Scarabs, also called dung beetles, were worshipped throughout ancient Egypt because they symbolized rebirth and the endurance of the human soul. Known for rolling balls of dung, female scarabs lay a single egg inside each sphere. When the eggs hatch, the young feed on the feces and mature from baby larvae to fully formed beetles. Since the scarabs seemed to suddenly appear, ancient Egyptians thought the insect had magical powers of self-creation. This mirrored the sun god’s light and life-giving force upon rising each morning. Additionally, the dung beetle rolls the balls to their nest similar to the sun traveling from the east to the west. For these reasons, Egyptians believed the sun god, Khepri, was reborn every dawn in the shape of a winged scarab. Still today, the Egyptian word for scarab is kheper, after the sun god, which means “to become.”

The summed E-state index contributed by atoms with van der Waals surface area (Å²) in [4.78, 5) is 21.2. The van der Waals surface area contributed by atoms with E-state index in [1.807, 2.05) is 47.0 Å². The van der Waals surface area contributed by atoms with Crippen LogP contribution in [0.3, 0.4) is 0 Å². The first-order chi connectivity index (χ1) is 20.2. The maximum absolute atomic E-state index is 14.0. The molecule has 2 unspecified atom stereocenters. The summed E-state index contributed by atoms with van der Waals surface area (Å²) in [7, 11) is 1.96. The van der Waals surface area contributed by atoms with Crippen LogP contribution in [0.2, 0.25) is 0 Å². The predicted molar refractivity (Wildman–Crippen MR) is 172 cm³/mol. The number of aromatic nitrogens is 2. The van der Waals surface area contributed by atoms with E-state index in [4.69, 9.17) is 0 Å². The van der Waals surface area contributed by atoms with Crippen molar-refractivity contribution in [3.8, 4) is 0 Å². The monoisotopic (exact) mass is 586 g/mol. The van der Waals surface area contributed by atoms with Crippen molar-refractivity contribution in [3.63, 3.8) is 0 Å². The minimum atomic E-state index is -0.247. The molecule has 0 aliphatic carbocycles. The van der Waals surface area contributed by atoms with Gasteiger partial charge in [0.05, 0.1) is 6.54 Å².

Scarab beetles became powerful symbols of rejuvenation and held special meaning in Egyptian life. Many individuals had seals or stamps fashioned after the insect, often with their name inscribed on the flat side, allowing the person to make their mark in mud or clay. These calling cards were frequently decorated with geometric patterns representing the specific position held by the owner. Scarabs were also carved in stone to be worn as magical good luck charms, known as amulets, that would unleash healing powers or grant protection when activated.Dung beetles were equally important after death. Their believed powers of rebirth earned them an important role in funerary rites. Scarab amulets were frequently placed throughout the tomb or bound within mummy wrappings to release the insects’ rejuvenating abilities and assist the dead in being born again. One of the most vital charms for the afterlife was the large, heart scarab, formed from rock and engraved with a spell from Egypt’s guide to eternity, the Book of the Dead. This incantation prevented the heart of the deceased from speaking any ill will during the soul’s judgment, allowing the person to pass safely into the afterlife, called the Field of Reeds.